Country Focus: Malaysia

by Intern Intern1
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Malaysian agriculture generally comprises two sectors: small family operations producing rice, fruits and vegetables and large-scale and commercial operations producing palm oil, rubber and cocoa.
AGRICULTURAL POLICY. National agricultural policy centers on enhancing the sector's contributions to overall economic development and reducing rural poverty. In the past 20 years, these programs have been successful, as only 15% of rural households were living below the poverty line in 1990, compared with nearly 45% in 1973.
At the same time, the country has expanded its manufacturing sector; the resulting rapid urbanization has reduced the availability of agricultural labor. The government currently is trying to address this issue by encouraging farm size expansion and greater mechanization.
Most agricultural commodities are traded on the free market, although rice and some wheat flour are subject to restrictions. Domestic and imported rice trade is controlled by LPN, which also sets price supports. Bulk wheat may be traded freely on the domestic and import markets, but the government sets prices for general purpose wheat flour.
FLOUR MILLING. The Malaysian flour milling industry is nearing the end of a three-year period of expansion that, by the end of 1995, will result in an increase in daily milling capacity to 4,500 tonnes, compared with 3,440 at the beginning of 1993. This capacity is estimated be sufficient to meet milling needs until 1997 or 1998, assuming wheat-based food demand continues to grow at around 5% to 10% a year.
Currently, six major milling companies operate in Malaysia. Estimates of each company's market share, based on rated milling capacities as of early 1994, indicated the largest company was Federal Flour Mill, with a 31% share. It was followed by Malayan Flour Mill, at 28%; Kuantan Flour Mill, at 13%; Sabah Flour and Feed Mill, at 11%; United Malayan Flour Mill, at 10%; and Seberang Flour Mill, at 7%.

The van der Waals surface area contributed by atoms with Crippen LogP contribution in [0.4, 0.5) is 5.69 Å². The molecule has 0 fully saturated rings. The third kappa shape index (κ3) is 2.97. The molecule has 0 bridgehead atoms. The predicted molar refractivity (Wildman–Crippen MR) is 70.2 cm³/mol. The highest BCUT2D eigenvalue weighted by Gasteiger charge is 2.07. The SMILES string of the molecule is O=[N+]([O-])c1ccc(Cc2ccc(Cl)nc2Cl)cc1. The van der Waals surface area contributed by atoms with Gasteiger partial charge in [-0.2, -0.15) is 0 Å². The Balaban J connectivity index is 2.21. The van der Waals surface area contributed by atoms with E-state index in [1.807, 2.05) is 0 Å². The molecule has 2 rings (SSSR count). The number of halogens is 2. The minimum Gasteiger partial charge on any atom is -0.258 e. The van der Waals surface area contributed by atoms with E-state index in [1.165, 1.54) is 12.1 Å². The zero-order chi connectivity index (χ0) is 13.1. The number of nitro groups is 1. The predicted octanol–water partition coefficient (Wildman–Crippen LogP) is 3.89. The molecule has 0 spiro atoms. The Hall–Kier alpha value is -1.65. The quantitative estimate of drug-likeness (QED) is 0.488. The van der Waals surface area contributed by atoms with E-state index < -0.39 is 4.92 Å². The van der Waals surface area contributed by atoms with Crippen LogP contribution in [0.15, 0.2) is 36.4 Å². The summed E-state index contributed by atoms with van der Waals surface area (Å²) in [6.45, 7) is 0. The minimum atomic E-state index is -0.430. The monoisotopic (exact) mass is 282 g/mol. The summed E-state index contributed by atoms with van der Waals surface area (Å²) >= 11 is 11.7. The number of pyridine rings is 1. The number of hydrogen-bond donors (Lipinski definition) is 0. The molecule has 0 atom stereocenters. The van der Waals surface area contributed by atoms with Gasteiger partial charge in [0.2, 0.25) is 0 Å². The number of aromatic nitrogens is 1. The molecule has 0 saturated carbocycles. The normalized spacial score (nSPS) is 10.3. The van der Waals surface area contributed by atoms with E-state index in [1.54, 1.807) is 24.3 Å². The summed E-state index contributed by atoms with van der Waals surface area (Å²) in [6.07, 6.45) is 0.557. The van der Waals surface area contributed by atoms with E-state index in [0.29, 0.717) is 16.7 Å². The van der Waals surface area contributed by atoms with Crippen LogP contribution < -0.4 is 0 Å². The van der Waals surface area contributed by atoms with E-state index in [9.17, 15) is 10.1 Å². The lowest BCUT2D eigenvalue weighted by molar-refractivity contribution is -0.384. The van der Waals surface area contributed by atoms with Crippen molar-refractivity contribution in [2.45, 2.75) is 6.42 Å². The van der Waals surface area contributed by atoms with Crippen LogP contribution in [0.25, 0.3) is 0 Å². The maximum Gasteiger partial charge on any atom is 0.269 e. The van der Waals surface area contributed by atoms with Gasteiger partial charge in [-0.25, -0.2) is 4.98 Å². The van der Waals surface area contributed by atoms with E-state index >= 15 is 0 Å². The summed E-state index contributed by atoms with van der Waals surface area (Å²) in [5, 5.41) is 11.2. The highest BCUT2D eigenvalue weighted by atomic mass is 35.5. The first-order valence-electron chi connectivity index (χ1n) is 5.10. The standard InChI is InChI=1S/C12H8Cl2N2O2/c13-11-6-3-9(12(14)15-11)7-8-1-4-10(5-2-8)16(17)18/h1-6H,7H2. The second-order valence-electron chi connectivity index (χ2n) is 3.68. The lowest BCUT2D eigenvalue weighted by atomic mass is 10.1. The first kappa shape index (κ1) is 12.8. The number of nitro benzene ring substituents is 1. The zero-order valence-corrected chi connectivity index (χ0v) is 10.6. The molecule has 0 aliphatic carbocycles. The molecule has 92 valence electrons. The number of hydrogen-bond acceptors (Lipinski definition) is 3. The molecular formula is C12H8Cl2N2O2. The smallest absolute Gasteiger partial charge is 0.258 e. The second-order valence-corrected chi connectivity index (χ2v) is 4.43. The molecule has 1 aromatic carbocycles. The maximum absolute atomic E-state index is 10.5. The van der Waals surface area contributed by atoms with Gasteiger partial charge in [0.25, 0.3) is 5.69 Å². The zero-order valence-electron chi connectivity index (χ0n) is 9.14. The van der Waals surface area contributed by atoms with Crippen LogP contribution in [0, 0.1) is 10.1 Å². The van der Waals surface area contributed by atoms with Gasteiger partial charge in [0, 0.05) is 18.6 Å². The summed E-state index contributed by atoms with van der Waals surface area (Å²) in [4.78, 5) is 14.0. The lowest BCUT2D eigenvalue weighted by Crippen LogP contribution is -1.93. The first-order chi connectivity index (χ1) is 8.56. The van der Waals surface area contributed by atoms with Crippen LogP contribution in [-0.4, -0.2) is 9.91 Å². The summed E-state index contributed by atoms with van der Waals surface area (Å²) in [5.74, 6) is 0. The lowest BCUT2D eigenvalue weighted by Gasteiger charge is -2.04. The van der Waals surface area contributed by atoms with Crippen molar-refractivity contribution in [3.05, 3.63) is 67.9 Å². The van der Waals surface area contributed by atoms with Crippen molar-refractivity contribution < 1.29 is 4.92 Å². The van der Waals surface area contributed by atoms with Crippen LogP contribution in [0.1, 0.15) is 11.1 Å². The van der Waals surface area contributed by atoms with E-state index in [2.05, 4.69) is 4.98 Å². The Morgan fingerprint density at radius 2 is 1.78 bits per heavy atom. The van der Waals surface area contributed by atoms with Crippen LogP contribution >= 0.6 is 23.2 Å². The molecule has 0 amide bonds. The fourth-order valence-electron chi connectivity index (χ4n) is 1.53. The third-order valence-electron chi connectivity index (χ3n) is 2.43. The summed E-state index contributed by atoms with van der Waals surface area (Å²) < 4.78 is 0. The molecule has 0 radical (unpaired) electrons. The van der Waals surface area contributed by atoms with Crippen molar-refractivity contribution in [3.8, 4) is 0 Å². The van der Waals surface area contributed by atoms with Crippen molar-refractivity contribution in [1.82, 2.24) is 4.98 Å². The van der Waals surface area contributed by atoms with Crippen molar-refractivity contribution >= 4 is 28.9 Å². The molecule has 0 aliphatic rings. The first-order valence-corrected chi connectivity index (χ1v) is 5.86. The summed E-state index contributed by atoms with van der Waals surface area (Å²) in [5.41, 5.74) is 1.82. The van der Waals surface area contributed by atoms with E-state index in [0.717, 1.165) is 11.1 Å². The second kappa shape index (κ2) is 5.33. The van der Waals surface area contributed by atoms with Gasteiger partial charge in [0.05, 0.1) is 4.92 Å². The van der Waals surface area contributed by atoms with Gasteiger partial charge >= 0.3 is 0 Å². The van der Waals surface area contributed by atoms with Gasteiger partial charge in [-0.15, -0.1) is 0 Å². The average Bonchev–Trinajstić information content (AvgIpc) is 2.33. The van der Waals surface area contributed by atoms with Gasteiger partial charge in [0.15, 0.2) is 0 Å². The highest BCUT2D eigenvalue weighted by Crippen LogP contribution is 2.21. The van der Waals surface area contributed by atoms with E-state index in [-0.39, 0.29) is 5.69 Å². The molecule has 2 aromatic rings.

Together, these companies currently operate eight plants, including the newest plant that began test runs in January 1994. Expansion of an existing mill is expected to be completed by the end of the year. Yet another new mill with a daily capacity of 250 tonnes should begin operations in early 1995.
Prices for general purpose flour are set by the government, although this type of flour accounts for only 10% to 15% of the total flour market. The price structure is relatively stable; in February 1994, prices for a 25-kg bag were U.S.$6.68 ex mill, U.S.$6.83 wholesale and U.S.$7.25 retail, and they had not been changed since 1991.
Competition in remaining markets is intense, with considerable overlap in marketing territories.
Noodles historically have accounted for the majority of domestic flour consumption, and the introduction of instant noodles has reinforced the trend. In general, about 40% to 50% of flour is consumed as noodles.
The most popular noodle type is Hokkien, an uncooked, thick noodle, which accounts for about 60% to 70% of the noodle market. Instant noodles account for 20% to 30%, although this market is growing.
Despite the traditional popularity of noodles, consumption of bread products is increasing, influenced by the growing number of fast-food restaurants and pastry shops. Bread products now account for 20% to 25% of the flour market, and their market share should continue to expand.
Biscuits and cookies also are an increasingly popular flour end use, with about 15% of the total flour market.
FEED MILLING. Malaysian feed milling has expanded along with the growth in the pig and poultry industries. About 55% to 60% of compound feed production is for poultry, with the remainder for pigs.
Maize is the predominant feed grain for poultry. Millers will substitute wheat, but only if the wheat price is at or below the maize price.
This is because of consumer preference for a yellow pigmentation in broilers and eggs. The use of wheat requires the addition of corn gluten meal or other ingredient to raise the pigmentation level.
Although the feed industry has experienced impressive growth, the rate of future growth may by slower. Malaysia intends to open gradually its market to meat and poultry imports, which would tend to temper expansion in the domestic industry.
In addition, indications are land development pressures and environmental concerns could slow the future growth in the livestock and feed industry.
TRADE POLICIES. Malaysia generally is open to trade and imports a wide variety of bulk agricultural products duty-free. The country is supportive of the new General Agreement on Tariffs and Trade accord, and non-tariff trade restrictions on some products, such as poultry and wheat flour, are likely to be eased over time.
The lack of a deepwater port adequate to accommodate Panamax-size vessels of up to 80,000 tonnes historically has been a major constraint to bulk grain imports. This problem will be eliminated by the end of 1995, on completion of new deepwater port facilities under construction at Port Klang. At least five feed, flour milling and soybean crushing companies are in some stage of planning or construction of storage and processing facilities near the port.